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Lithuania's anti-euro camp outstrips supporters: poll

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(VILNIUS) - Opposition to Lithuania's planned adoption of the euro has grown in the shadow of Europe's debt crisis, with a poll released on Monday showing 49 percent in the Baltic state are against joining the currency bloc.

The survey by the RAIT public opinion institute for the Baltic News Service showed that the size the anti-euro camp had risen from 43 percent a year ago.

A total of 43 percent in the latest survey were in favour of ditching the Lithuanian litas for the euro.

BNS noted that it marked the first time for six years that the number opposed to adopting euro had outstripped supporters.

Within the pro-euro camp, 14 percent were in favour of adoptiion as soon as possible, while 15 percent said they would like to wait for five years and 14 percent for 10 years.

The litas has been pegged to euro since 2002.

Lithuania, a former Soviet-ruled nation of three million which joined the European Union in 2004, had hoped to adopt the euro in 2007.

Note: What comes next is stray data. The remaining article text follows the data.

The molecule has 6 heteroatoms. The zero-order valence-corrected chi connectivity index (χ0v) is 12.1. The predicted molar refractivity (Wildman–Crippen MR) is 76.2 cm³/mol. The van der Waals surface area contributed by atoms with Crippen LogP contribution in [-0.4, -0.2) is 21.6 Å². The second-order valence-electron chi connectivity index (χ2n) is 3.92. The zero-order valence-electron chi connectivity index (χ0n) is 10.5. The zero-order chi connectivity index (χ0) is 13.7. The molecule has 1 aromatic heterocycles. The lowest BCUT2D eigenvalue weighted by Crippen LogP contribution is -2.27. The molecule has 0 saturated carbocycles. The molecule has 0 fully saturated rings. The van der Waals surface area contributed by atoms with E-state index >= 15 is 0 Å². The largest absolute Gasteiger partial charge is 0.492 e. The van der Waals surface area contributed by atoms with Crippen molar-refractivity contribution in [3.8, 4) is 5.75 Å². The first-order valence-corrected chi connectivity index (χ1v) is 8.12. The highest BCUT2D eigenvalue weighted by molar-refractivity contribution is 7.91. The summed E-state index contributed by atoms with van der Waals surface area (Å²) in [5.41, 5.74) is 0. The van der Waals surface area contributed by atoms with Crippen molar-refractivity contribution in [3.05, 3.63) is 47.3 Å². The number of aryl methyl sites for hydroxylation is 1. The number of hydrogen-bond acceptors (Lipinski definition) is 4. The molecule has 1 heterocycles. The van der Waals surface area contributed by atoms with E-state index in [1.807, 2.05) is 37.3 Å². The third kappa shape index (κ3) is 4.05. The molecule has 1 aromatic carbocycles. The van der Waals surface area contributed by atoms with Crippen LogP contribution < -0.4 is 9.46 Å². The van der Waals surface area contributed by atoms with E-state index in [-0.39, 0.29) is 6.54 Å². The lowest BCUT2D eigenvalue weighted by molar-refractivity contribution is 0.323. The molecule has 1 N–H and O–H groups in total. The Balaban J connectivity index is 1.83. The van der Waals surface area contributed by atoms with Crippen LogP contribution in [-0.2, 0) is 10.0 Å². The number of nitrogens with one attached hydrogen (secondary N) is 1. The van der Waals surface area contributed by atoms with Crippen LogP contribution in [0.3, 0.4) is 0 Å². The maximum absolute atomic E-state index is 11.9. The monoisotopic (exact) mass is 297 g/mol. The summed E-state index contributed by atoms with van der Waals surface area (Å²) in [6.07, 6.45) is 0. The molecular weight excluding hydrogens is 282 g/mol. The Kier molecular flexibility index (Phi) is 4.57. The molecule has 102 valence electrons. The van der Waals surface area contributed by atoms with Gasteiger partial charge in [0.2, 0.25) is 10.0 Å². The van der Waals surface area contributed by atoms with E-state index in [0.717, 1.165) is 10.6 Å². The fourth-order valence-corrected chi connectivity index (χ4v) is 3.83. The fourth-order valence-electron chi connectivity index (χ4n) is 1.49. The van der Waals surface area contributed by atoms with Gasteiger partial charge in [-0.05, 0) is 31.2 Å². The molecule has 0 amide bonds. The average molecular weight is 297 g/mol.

It was denied entry as its inflation rate -- one of the eurozone entry tests -- was a hair's breadth over the limit.

Lithuanians note bitterly that few eurozone members obeyed their own rules, and that Greece was found to have provided flawed data to gain entry in 2001.

After its booming economy went off the rails in 2008, Lithuania introduced biting austerity measures to tackle the impact on state finances and slash its public deficit -- another eurozone entry measure.

Amid an economic recovery, Lithuania's centre-right government has identified 2014 as a potential date for eurozone entry.

Some analysts, however, warn it may not be able to switch until 2016 or 2017 because of problems meeting inflation or deficit criteria.

RAIT polled a representative sample of 1,023 people from October 2-18.

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